Wednesday, July 02, 2008

The WTF Quote Of The Day

"J Torres, Sean McKeever, Tony Bedard, and Terry Moore shouldn't be typecast as the guy writers that you hire when you can't find a chick. They can do any gender."

--Beau Smith, "Busted Knuckles" Column

Several questions:

1) Are these writers really typecast as such?

2) Is this news to them?

3) What does "the guy writers when you can't find a chick" mean?

4) In what circumstance do comic book companies look for "chick" writers, in this context? That wasn't made clear. Are we referring to comic books starring vaginas? Or just books with sensitive male characters in them? Or, best of all -- books with vaginas AND sensitive men in them?

5) Does a book like "Birds Of Prey" -- which I'm sure is part of what Smith is referring to here -- fairly demand a "chick" writer?

6) Is there some sort of "shame" attached to being a male writer who writes stories starring women? Where does that leave the Hernandez Brothers? Are they just pussies? Are they just toiling away in Chickland until they land their big break on The Avengers?

7) Would the world be a better place if Terry Moore was writing Punisher War Journal? Would that prove that he was a manly writer?

You know, I've been asked many many times -- especially since my involvement with Friends Of Lulu -- what the state of women writing in mainstream comics is.

It's not huge.

But, it's getting better. Step by step.

Any way you look at it, can the comic companies win?

If they put out books starring women that are not written by women, they are criticized for being sexist and "not trying hard enough" to seek out female talent.

If they put out books starring women that are specifically written by women, then they are criticized for "tokenism," of "pigeonholing" the female talent.

If a male writer keeps writing books about women -- or books that might be perceived as having an appeal to a female audience -- it's like they did something wrong, or are not "good" enough, or are not "manly" enough.

And, I'm sure, if a woman wrote a strictly action book, they'd be counting the bullets to gauge just how "actiony" the book really was. Any sensitive moments? "She's writing a chick book!" "She's cutting off Green Lantern's penis!" "She's turning Thor into a Lifetime TV movie!"

There is no shame in writing a "chick" story, regardless of your gender. It's not a scarlet letter.

There are certain male writers who write female characters rather poorly -- and there are some who handle them better than some female writers can do with the same characters. And, if given the chance, I know there is some female writer out there who can write the best goddamn Spider-Man you've ever read.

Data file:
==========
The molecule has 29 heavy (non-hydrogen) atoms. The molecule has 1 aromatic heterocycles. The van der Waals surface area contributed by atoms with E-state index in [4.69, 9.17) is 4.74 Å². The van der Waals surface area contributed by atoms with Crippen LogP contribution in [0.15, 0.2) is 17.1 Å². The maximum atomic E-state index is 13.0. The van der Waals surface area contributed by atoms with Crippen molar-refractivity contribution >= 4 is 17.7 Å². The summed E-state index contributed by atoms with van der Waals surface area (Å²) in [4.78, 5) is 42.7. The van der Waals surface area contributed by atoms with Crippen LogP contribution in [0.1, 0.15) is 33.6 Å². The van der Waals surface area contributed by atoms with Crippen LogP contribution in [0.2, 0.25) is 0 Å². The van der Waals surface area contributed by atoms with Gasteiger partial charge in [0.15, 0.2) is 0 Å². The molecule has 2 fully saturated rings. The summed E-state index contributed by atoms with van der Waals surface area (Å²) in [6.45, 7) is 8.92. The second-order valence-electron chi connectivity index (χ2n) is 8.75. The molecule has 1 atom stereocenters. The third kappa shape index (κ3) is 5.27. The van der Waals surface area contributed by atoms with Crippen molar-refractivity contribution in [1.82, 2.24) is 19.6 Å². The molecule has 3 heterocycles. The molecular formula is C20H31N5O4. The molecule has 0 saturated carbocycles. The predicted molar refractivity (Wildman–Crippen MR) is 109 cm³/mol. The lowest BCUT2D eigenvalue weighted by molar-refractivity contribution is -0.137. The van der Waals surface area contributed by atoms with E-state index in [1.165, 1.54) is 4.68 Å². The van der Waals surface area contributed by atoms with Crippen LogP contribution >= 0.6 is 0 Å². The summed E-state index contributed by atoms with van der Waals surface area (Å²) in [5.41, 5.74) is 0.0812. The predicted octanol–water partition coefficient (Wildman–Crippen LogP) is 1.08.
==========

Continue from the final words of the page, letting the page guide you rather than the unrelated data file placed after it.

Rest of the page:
And really, I see the frequent shuffling of talent on books like Supergirl & Birds Of Prey as far more being about an unstable editorial department than a plot to "typecast" Bedard, McKeever, etc. as "chick writers."

And I understand that, by distancing them from "chick books," Smith was trying to "help" these writers -- but he's really kinda not.


  1. Guess I wanna be a chick writer 'cause I WISH I could write women as good as those guys. 95% of my friends are female and I don't feel I have the skill to not make my women sound like guys (except when the character calls for that, naturally).

    This Smith dude should just focus more on the stories and less on the gender of the folks writing them.

  2. I dunno, how could you not trust a column written by a Cowboy Warrior King?

  3. Am I crazy or in his comments is Beau Smith implying that women write better books about women and men write better books about men? Somehow writing female characters is so different than writting males characters that these writers need to be pointed out for being able to do both?

  4. You left out the part where he says, "I wanted to love Project Superpowers like a really hot ex-girlfriend, then I stopped and listened to her and remembered why she's an Ex."

    Yeah, we're dealing with someone here who posesses the emotional maturity of a two-year-old.

    I have to say, Val, your blog has really opened my eyes to the way women are viewed in comics, both in the books themselves and by the peripheral (sp?) clingers-on like this guy. Not particularly liking what I'm seeing.